As we near the end of the first quarter of 2015, clarity over actual global PV market demand in 2014 remains elusive and confusing as a number of well covered forecasters remain hunkered down in their bunkers while others have started shooting figures from the hip with some simply not hitting the target and bordering on the ridiculous side of conservatism.
A few have also erred on the side of caution and reiterate installs were around 45GW but most have yet to provide ‘actual’ updated figures from last year and therefore are still trying to do the number crunching.
Normally, the European Photovoltaic Industry Association (EPIA) issues final install figures for global installs in June of each year, during Intersolar Europe, which are taken as the conservative general consensus of a given years' global figures.
Last year EPIA said some 37GW was added globally in 2013, while highlighting China installed 11.3GW and Europe with 10GW.
However, EPIA has just released preliminary figures for 2014 after hosting the 10th annual Market Workshop, which resulted in the trade body saying just 40GW was installed globally last year.
Regrettably, EPIA just added more confusion to the PV market forecasting conundrum by citing that Europe installed only around 7GW in 2014, compared to 10GW in 2013 but didn’t divulge figures in a press release for the two biggest markets in 2014, China and Japan.
EPIA also failed to mention the US or North American figures, which given that GTM/SEIA said the US installed 6.2GW last year, though not including Canada, could reasonably have surpassed Europe, highlighting that EPIA has not highlighted the four largest markets in 2014.
There would seem to be a serious problem with all forecasting at the moment and in particular over 2014 figures for China, Japan and emerging markets such as Latin America and Africa.
Although China’s NEA has said grid connections were 10.6GW in 2014, the likes of IHS and BNEF had until recently projected around 12GW of installations in the largest market and in just the last few days, BNEF told PV Tech that it had raised that figure to 13GW.
The problem with China is that because there was such a mad rush to complete projects at the end of the year, coupled to the challenges of tracking installs in China, getting the installation figure wrong could result in global estimates varying by several gigawatts from one market research firm to another.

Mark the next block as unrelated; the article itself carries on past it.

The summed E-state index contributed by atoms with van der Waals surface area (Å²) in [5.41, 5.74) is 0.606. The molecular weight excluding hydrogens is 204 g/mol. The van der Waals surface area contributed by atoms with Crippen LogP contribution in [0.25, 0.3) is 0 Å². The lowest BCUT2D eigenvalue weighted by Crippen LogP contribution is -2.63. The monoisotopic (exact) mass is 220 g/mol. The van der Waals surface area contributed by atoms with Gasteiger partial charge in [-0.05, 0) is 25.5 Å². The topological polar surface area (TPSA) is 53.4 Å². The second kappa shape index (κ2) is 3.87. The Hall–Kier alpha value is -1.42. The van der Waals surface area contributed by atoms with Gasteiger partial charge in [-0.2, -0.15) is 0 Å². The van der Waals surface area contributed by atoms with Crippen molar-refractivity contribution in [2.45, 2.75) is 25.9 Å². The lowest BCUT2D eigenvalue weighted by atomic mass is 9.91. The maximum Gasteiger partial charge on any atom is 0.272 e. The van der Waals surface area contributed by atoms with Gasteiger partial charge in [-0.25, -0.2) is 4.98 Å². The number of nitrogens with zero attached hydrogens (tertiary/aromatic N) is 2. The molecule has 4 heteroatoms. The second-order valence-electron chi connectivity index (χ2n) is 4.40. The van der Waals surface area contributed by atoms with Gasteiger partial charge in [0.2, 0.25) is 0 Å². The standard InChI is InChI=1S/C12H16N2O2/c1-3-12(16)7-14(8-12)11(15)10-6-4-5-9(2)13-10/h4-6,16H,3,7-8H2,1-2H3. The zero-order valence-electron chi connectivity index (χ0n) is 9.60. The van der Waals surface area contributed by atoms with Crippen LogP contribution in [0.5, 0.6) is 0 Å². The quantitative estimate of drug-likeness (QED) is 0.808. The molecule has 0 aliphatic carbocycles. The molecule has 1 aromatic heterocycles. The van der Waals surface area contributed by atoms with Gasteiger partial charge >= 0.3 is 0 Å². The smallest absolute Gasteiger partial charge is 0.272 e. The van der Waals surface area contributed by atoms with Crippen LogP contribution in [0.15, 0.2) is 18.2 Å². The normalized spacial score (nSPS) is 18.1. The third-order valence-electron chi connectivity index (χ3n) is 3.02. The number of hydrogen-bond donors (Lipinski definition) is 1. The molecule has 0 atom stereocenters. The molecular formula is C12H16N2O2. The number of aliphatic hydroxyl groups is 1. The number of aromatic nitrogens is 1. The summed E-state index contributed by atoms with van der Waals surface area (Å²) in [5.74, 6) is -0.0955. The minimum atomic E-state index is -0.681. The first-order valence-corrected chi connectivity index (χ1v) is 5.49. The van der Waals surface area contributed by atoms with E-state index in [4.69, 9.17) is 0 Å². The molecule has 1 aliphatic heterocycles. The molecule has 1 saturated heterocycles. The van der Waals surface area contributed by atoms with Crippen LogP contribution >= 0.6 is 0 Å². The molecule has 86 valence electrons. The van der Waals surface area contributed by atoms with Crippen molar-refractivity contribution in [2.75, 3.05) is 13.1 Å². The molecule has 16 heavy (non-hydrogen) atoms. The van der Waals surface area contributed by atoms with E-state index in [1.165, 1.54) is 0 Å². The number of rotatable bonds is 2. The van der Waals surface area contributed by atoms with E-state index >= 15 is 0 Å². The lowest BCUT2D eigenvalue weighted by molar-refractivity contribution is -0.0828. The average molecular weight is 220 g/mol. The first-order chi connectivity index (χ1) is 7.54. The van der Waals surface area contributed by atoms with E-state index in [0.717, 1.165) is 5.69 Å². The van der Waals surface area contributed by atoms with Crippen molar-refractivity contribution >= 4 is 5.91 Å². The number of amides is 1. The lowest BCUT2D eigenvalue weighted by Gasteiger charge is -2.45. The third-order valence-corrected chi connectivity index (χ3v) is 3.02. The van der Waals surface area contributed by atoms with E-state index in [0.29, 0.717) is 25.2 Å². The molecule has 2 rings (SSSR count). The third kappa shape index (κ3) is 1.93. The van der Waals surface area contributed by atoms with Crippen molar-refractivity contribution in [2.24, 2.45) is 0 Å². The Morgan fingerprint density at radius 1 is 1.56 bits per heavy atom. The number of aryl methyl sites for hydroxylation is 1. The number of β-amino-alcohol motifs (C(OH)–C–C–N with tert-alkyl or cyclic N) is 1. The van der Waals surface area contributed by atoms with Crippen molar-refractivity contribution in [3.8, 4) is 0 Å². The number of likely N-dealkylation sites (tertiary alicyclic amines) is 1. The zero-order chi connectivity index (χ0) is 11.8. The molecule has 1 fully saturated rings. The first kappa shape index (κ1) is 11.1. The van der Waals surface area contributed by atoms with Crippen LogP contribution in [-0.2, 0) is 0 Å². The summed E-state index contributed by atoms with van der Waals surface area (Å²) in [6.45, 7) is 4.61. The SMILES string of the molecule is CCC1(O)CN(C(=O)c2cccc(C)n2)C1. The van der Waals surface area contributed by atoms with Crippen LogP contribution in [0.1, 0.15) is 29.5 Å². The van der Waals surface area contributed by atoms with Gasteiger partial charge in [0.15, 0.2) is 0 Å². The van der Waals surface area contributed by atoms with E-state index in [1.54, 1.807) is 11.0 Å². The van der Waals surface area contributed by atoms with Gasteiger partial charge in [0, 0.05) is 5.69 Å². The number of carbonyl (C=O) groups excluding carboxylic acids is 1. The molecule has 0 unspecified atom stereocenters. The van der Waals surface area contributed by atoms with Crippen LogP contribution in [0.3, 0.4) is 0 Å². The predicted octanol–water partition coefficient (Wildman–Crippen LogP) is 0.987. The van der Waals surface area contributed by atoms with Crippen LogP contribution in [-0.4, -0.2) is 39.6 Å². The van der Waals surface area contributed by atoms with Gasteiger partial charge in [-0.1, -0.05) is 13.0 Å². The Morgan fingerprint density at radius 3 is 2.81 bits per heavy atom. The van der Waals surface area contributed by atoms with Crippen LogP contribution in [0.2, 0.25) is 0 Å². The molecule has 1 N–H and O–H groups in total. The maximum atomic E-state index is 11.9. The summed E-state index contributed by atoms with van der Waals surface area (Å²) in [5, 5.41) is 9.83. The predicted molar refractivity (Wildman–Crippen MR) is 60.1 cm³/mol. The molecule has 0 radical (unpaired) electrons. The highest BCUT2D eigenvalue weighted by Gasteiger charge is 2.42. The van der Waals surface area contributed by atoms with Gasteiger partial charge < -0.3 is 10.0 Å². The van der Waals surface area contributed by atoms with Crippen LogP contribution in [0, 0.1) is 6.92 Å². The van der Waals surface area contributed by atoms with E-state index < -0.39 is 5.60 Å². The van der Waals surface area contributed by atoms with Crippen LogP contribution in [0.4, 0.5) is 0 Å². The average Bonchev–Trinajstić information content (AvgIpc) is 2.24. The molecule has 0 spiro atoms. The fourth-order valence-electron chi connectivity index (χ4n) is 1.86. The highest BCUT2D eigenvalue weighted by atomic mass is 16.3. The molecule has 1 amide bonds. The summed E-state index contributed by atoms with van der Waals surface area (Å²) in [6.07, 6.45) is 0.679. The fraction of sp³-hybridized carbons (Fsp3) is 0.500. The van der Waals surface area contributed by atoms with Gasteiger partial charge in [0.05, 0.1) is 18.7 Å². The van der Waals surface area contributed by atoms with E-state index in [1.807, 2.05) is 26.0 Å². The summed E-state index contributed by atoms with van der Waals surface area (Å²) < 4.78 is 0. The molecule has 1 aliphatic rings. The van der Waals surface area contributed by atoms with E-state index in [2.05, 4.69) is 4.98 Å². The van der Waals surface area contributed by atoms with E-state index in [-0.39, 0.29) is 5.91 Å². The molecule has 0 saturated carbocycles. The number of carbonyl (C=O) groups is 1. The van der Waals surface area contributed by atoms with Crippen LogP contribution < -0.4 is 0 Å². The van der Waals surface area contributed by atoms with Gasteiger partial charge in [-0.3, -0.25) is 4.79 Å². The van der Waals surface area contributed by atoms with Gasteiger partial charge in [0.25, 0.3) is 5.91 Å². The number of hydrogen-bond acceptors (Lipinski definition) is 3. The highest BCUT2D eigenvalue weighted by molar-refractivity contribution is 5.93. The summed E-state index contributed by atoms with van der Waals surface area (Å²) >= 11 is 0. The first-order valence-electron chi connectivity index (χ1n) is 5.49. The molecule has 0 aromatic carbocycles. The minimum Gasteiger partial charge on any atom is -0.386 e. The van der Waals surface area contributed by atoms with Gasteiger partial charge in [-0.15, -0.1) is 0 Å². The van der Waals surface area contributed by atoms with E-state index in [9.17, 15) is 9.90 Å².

On a basic level it should be noted that NEA is claiming to count grid connections not installations that have yet to be grid connected. According to BNEF that figure could be around 4GW, adding to the complexity for the forecasters.
Japan is also proving difficult to get to grips with as forecasts have been disrupted by several grid operators halting grid connections unexpectedly last year and install forecasts have varied ever since from 6GW to 9GW.
Not giving public guidance on at least one of these two countries would have been helpful, instead it’s a bit of a joke.
The European figure of around 7GW may well be accurate come June, yet it is already known from official government figures that the UK and Germany accounted for 2.3GW and 1.9GW respectively in 2014.
At around 4.2GW combined there isn’t much left for the rest of Europe to contribute.
That said, official figures from some other European countries are trickling out such as Italy (385MW), Portugal, 115MW and Belgium (65MW), bringing the running total to around 4.76GW so far, or put another way we only need to find another 2.24GW to get to EPIA’s 2014 figure for Europe.
As to the 3GW decline in Europe, much of that comes from just Italy and Germany.
There are other issues that surface with figures touting only 40GW last year and that starts with figures from EPIA that global installs reached at least 37GW in 2013.
The 8% (3GW) growth being guided by EPIA and a few others is in stark contrast to the top 15 or so module producers' shipments in 2014, which were averaging over 20% and would account for around 27GW of total shipments last year.
IHS had neatly forecasted global installs for 2014 at around 45GW, around 20% growth over 2013. To hit the 40GW mark, a large number of smaller module manufacturers would have significantly lower shipment levels in 2014 than in 2013.
What is clear is that the early optimism from PV module manufacturers via shipment forecasts for the year did not pan out as expected with many of the tier-one suppliers lowering full-year shipment guidance in the fourth quarter.
However, that accounted for less than 1GW and the likes of Canadian Solar actually exceeded the high end of its shipment guidance by nearly 300MW, and don’t forget the company has over 50% of its shipments to its own downstream PV power plant business.
With shipment growth tracking in the 20% range all year, EPIA’s depicted 8% growth suggests a module mountain has been built, and the last time I looked I couldn’t see one.
So will the real install figure please stand up and be counted or someone please take a picture of the module mountain and send it to me so I can share with the rest of the industry, which would probably give us more transparency than exists right now.